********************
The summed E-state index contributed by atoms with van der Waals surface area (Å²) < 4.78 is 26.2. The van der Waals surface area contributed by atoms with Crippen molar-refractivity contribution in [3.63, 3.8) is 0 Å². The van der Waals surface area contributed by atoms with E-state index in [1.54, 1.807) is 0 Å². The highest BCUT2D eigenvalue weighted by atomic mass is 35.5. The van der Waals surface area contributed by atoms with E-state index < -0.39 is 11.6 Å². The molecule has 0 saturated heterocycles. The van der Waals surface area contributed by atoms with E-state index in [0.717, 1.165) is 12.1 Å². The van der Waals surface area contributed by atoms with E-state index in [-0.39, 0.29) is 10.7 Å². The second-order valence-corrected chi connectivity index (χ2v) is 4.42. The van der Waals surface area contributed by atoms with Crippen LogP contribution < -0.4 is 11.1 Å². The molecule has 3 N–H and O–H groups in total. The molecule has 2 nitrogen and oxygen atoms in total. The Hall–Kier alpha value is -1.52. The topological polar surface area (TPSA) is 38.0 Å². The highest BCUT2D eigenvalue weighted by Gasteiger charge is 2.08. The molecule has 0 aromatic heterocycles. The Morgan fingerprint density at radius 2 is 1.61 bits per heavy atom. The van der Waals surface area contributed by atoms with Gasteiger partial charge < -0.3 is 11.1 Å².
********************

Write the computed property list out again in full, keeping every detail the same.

The summed E-state index contributed by atoms with van der Waals surface area (Å²) < 4.78 is 26.2. The van der Waals surface area contributed by atoms with Crippen molar-refractivity contribution in [3.63, 3.8) is 0 Å². The van der Waals surface area contributed by atoms with E-state index in [1.54, 1.807) is 0 Å². The highest BCUT2D eigenvalue weighted by atomic mass is 35.5. The van der Waals surface area contributed by atoms with E-state index < -0.39 is 11.6 Å². The molecule has 0 saturated heterocycles. The van der Waals surface area contributed by atoms with E-state index in [0.717, 1.165) is 12.1 Å². The van der Waals surface area contributed by atoms with E-state index in [-0.39, 0.29) is 10.7 Å². The second-order valence-corrected chi connectivity index (χ2v) is 4.42. The van der Waals surface area contributed by atoms with Crippen LogP contribution < -0.4 is 11.1 Å². The molecule has 3 N–H and O–H groups in total. The molecule has 2 nitrogen and oxygen atoms in total. The Hall–Kier alpha value is -1.52. The topological polar surface area (TPSA) is 38.0 Å². The highest BCUT2D eigenvalue weighted by Gasteiger charge is 2.08. The molecule has 0 aromatic heterocycles. The Morgan fingerprint density at radius 2 is 1.61 bits per heavy atom. The van der Waals surface area contributed by atoms with Gasteiger partial charge < -0.3 is 11.1 Å².